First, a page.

Tuesday, July 03, 2012

The Many Faces of the Homelessness

The group is ready to go. We have our backpacks full of lunches and our hearts ready to talk. We are standing in the middle of a park where many homeless have gathered to sleep for the night. A strange silence comes over the youth as they experience an equal amount of fear and excitement at the prospect of approaching the homeless.
“What does a homeless person look like?”
This is my favorite question. Now, I won’t pretend for even a minute to be an expert on homelessness in Philadelphia. I have only worked for CSM for a month and half, and my understanding of what it means to be homeless is challenged daily.
So I ask the youth what it is they think a homeless person looks like. They offer descriptions such as worn clothing, poor hygiene, and carrying luggage. Now these answers are not necessarily wrong, these characteristics often accompany the homeless who sleep out in the park.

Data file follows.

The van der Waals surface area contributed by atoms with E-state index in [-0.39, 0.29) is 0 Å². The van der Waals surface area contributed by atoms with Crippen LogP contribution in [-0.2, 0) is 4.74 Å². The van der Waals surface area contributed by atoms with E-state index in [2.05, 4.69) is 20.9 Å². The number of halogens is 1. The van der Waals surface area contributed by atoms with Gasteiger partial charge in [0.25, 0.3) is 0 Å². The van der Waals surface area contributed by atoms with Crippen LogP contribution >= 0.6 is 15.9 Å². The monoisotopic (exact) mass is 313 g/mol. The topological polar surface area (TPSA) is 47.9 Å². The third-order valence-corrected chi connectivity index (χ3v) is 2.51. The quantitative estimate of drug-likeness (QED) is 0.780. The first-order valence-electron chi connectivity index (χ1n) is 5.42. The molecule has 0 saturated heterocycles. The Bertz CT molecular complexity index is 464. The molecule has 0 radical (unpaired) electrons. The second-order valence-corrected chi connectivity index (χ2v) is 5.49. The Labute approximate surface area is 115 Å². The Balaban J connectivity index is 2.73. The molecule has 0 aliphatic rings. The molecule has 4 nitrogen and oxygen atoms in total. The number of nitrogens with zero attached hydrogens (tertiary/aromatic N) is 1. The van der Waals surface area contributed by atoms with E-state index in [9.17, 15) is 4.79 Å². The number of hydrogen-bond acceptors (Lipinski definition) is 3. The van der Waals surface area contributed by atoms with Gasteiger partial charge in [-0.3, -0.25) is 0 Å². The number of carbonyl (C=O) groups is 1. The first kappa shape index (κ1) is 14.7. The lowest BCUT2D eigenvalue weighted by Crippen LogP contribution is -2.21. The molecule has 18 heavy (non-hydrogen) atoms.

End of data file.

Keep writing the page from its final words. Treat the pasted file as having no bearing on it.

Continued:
But these descriptions are missing something.
When you truly look at a homeless person, you don’t see their worn clothing, plastic bags, or even smell their body odor. When you truly look at a homeless person you see the smile on their face that reflects gratefulness even for the smallest things in life. You see the tears in their eyes as they grieve the losses they have experiences. You see the cascade of emotions that makes a person human. But the youth don’t know that yet. They will soon.
So the group sets out and approaches the first homeless person they see. The youth struggle to find their voice, but soon they discover that this homeless person has a name just like them. The youth begin to share their life experiences and this homeless person begins to share his. And portrayed with these life experiences are the emotions that accompany them. Before we know it 45 minutes have passed. As the conversation begins to wrap up and the students ask their new friend if they can pray together.
You see the biggest thing that people have in common is the emotions that they have felt. And if the youth, even for a moment, can begin to see the emotions of a man living on the streets, will no longer feel as though they are superior to that homeless person. Often looking into the eyes of the homeless we can begin to see a reflection of ourselves. We have felt the same joys and pains.
So what DOES a homeless person REALLY look like?
Well, when it comes down to it, he looks just like you.

- Katie, CSM Philadelphia Summer 2012 City Host

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